An Emerald Marks the Spot
© Copyright 2005 Kimberly J. Fish
Kali Cavanaugh led Brad Williams past the goat’s water troughs and beyond the gate leading to what she affectionately called the ‘back pasture’. Her nose searched for the calming scents of lavender and rosemary she knew were growing wild nearby, but with her nerves in a riot it was hard to focus on nuances. She sent a panicked prayer to heaven and hoped her jumbled confusion translated better via heaven’s instant messaging.
“So when did you buy this. . . farm?” Brad stepped carefully over heavy rocks and rutted paths. “Notice how I use the term loosely because even though the sign at the end of the road reads ‘Provencal Farms’ I don’t actually see livestock or agriculture.”
She disguised nervous tension with a stiff chuckle. “To the casual eye it may look like an abandoned countryside, but to those of us on tractor duty it’s a bounty in the making. I bought the land about four years ago and it’s taken this long just to clear out the dead trees and fortify the soil.”
“That must have taken a boat load of money,” he said slipping sunglasses over his eyes.
Kali felt no relief Ray Bans disguised his curiosity. His charm-encrusted scrutiny wasn’t intimated by glass. She chose to hide behind philosophy instead of answering his way-to-personal question. “What’s money compared to happiness?”
“Could be a lot.” Brad looked toward the river ambling beyond the cedar trees. “If you don’t have any to spare, that is.”
Kali glanced at his generic white polo shirt. “You were never hurting for money, as I recall.”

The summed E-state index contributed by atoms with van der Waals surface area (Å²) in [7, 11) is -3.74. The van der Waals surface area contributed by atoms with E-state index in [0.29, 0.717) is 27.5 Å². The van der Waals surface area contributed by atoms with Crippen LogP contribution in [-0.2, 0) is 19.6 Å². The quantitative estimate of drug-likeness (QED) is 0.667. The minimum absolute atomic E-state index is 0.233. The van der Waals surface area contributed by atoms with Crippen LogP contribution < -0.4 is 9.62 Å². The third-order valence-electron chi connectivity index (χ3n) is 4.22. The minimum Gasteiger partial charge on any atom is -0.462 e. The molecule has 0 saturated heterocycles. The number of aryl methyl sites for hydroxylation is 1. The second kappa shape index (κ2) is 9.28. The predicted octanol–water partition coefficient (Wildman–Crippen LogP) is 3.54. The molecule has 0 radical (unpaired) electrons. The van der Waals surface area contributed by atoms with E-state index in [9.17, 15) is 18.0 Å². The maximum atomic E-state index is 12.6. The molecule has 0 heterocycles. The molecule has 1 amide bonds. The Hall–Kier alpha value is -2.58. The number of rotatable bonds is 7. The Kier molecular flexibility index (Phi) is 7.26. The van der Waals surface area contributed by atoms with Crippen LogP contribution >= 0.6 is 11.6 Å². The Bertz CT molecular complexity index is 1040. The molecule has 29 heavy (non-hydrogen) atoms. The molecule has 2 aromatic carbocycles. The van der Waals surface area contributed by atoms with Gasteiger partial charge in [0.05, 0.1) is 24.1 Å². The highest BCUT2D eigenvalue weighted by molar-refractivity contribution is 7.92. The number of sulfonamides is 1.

He shrugged. “Ranching is a funny thing. Once Dad died I found out owning thousands of acres does not equate to cash in the bank. But maybe fortunes will change here pretty soon.”
“When my aunt died, I used my inheritance to buy this farm, but the cheese industry is not the way to get rich quick. I’ve also planted a grove of olive trees, but it will take years before I can press for oil. So I’ve decided I must have a penchant for the slow road to success.” Kali walked toward a porch swing dangling from the arms of giant oak. “Don’t get me wrong, we’re just about to break even, but I long for the days when I can afford to hire a few more people or stash profits in better equipment.”
Brad sat on the swing next to Kali. “So you don’t have a little nest egg to supplement your expenses?”
Kali looked at him for a long moment before pushing the swing into motion. “That’s an odd question for a stranger to bring up.”
“We’re hardly strangers. If you remember I asked you to marry me.”
Kali remembered the rushing thrill ride that crashed two weeks before college graduation. “Asked and then thought better of it as I recall.”
Brad shook his head. “We were young and you had a glamorous future ahead of you. Or at least that’s what your aunt told me.”
“My aunt talked to you?”
“A few times,” Brad stretched his arm along the back of the swing. “She was set on you making your mark in Washington.”
“Yeah, well, too bad that didn’t work out,” Kali said thinking about her stint as a
Senator’s aide that was supposed to lead to a brilliant legal career.
“You didn’t become a lawyer?”
“Eventually, but the legal side of my brain melted when I took Aunt Annalise back to France.”